An interesting case of changing flags is found in Malawi. The national flag was modified by legislation signed by President Bingu wa Mutharika on 29 July 2010. The order of the stripes was changed and the red rising sun replaced by a white fully-risen sun with 45 rays. The change was intended to symbolise the social and economic progress achieved since independence in 1964. There was considerable criticism of the flag change from opposition political parties and the Malawi media from its proposal in December 2009. Following the death of President Mutharika in April 2012, the Malawi Parliament voted to restore the former flag.
In the Pacific, the Kanaky Flag now has been given equal status to the French Tricolour. The Congress of the French territory of New Caledonia on 13 July 2010 decided to officially adopt a local flag to be flown jointly with the French Tricolore. The flag had previously been used unofficially in parts of the territory and is the same as that used by the Kanak independence movement since 1984. The emblem depicts a traditional carved wooden roof spire (a flèche faîtière) and tutut conch shell.
Earlier this month the changing Fiji flag was the topic of conversation on the BBC Daily and Sunday Politics programme. The programme featured an interview with Graham Bartram, who is the Chief Vexillologist for the Flag Institute. Vexillology is the "scientific study of the history, symbolism and usage of flags or, by extension, any interest in flags in general".
According to Bartram, the flag is “the most important national symbol” for a country. It sums up a country in one object, in a single piece of fabric.
Bartram used the example of the Canadian flag, as a flag that removed the Union Jack and replaced it with a single maple leaf, as a symbol of decolonisation. He then highlighted the post-Apartheid flag of South Africa, which broke the rules about the style a national flag should be, but had the impact of galvanising the process of nation building, to the extent that South Africa is commonly referred to as “the Rainbow Nation” in reference to its vibrant flag which was a symbol of unity.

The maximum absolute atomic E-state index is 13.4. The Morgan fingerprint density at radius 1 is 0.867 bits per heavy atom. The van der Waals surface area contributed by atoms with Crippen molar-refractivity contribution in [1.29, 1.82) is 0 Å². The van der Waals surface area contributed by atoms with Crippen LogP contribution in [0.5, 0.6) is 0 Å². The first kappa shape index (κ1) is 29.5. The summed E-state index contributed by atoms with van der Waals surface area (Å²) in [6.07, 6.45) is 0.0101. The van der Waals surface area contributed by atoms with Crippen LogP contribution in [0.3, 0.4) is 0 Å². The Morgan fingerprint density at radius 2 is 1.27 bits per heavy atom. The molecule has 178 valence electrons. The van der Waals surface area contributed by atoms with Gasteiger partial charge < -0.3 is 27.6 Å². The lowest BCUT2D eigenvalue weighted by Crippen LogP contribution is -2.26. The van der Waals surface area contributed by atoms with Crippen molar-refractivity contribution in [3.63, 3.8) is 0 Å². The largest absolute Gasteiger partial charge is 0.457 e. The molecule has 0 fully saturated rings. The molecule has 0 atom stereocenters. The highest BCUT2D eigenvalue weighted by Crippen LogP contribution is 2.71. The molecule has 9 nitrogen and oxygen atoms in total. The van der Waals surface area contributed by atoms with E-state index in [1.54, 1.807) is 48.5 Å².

To those who have begun imagining or designing a new flag, in preparation for the national competition (in place no doubt, of a national referendum), Bartram offers the following advice:
· Avoid making the flag to complex or too busy
· Try instead to distil all the ideas, images and elements which have deep meaning for the country into a simple, striking and unifying symbol.
As we move towards October 10th, 2015 and the raising of a new flag for Fiji, many of us continue to hope that the process will be participatory – not only in design but in choice. Some of us wonder what the value of our current flag will hold in our national life.
I was asked what the Methodist Church’s view on the proposal for a new flag was. As there was no official stance from the church, I joked that we have our own. During the Lent season the logo of the church on a purple banner flies at Epworth House. It is a symbol of our community’s New Exodus.
On Friday, I watched the carrying and waving of the Morning Star flag – the symbol of West Papua. I thought to myself, “there is so much furore over the change of our flag – yet our brothers and sisters in West Papua risk arrest, torture and death when they raise death.” It puts a different perspective on our issue.
Whatever we end up with on October 10th this year, let us hope and pray and do our best to ensure that it is a symbol that brings our nation closer together rather than further apart.